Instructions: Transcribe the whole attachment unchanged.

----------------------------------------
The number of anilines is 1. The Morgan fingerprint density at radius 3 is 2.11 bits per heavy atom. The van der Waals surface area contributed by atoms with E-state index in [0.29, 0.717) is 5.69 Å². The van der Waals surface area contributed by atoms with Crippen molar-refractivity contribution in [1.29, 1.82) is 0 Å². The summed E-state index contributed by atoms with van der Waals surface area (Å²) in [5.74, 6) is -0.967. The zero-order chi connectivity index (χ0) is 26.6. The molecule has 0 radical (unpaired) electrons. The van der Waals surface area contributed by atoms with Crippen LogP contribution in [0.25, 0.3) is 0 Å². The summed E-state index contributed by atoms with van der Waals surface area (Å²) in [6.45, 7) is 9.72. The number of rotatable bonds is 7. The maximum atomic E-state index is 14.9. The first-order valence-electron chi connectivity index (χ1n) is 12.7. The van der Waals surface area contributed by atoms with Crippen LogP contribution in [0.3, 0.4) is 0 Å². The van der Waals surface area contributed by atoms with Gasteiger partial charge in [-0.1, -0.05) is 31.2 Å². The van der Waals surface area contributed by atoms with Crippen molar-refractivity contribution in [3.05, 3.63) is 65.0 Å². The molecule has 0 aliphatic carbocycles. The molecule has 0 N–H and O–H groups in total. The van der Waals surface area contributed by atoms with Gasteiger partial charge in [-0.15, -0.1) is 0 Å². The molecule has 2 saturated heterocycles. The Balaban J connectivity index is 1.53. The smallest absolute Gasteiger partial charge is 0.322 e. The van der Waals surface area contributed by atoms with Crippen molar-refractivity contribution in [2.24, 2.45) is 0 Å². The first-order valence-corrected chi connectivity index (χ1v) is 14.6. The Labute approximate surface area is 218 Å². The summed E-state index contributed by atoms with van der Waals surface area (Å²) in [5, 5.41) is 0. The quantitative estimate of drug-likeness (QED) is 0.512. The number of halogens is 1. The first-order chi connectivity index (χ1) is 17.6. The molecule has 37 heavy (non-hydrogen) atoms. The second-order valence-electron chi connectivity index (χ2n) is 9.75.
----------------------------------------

The number of anilines is 1. The Morgan fingerprint density at radius 3 is 2.11 bits per heavy atom. The van der Waals surface area contributed by atoms with E-state index in [0.29, 0.717) is 5.69 Å². The van der Waals surface area contributed by atoms with Crippen molar-refractivity contribution in [1.29, 1.82) is 0 Å². The summed E-state index contributed by atoms with van der Waals surface area (Å²) in [5.74, 6) is -0.967. The zero-order chi connectivity index (χ0) is 26.6. The molecule has 0 radical (unpaired) electrons. The van der Waals surface area contributed by atoms with Crippen LogP contribution in [0.25, 0.3) is 0 Å². The summed E-state index contributed by atoms with van der Waals surface area (Å²) in [6.45, 7) is 9.72. The number of rotatable bonds is 7. The maximum atomic E-state index is 14.9. The first-order valence-electron chi connectivity index (χ1n) is 12.7. The van der Waals surface area contributed by atoms with Crippen LogP contribution in [0.3, 0.4) is 0 Å². The van der Waals surface area contributed by atoms with Gasteiger partial charge in [-0.1, -0.05) is 31.2 Å². The van der Waals surface area contributed by atoms with Crippen molar-refractivity contribution in [3.05, 3.63) is 65.0 Å². The molecule has 0 aliphatic carbocycles. The molecule has 0 N–H and O–H groups in total. The van der Waals surface area contributed by atoms with Gasteiger partial charge in [-0.15, -0.1) is 0 Å². The molecule has 2 saturated heterocycles. The Balaban J connectivity index is 1.53. The smallest absolute Gasteiger partial charge is 0.322 e. The van der Waals surface area contributed by atoms with Crippen molar-refractivity contribution in [2.24, 2.45) is 0 Å². The first-order valence-corrected chi connectivity index (χ1v) is 14.6. The Labute approximate surface area is 218 Å². The summed E-state index contributed by atoms with van der Waals surface area (Å²) in [5, 5.41) is 0. The quantitative estimate of drug-likeness (QED) is 0.512. The number of halogens is 1. The first-order chi connectivity index (χ1) is 17.6. The molecule has 37 heavy (non-hydrogen) atoms. The second-order valence-electron chi connectivity index (χ2n) is 9.75.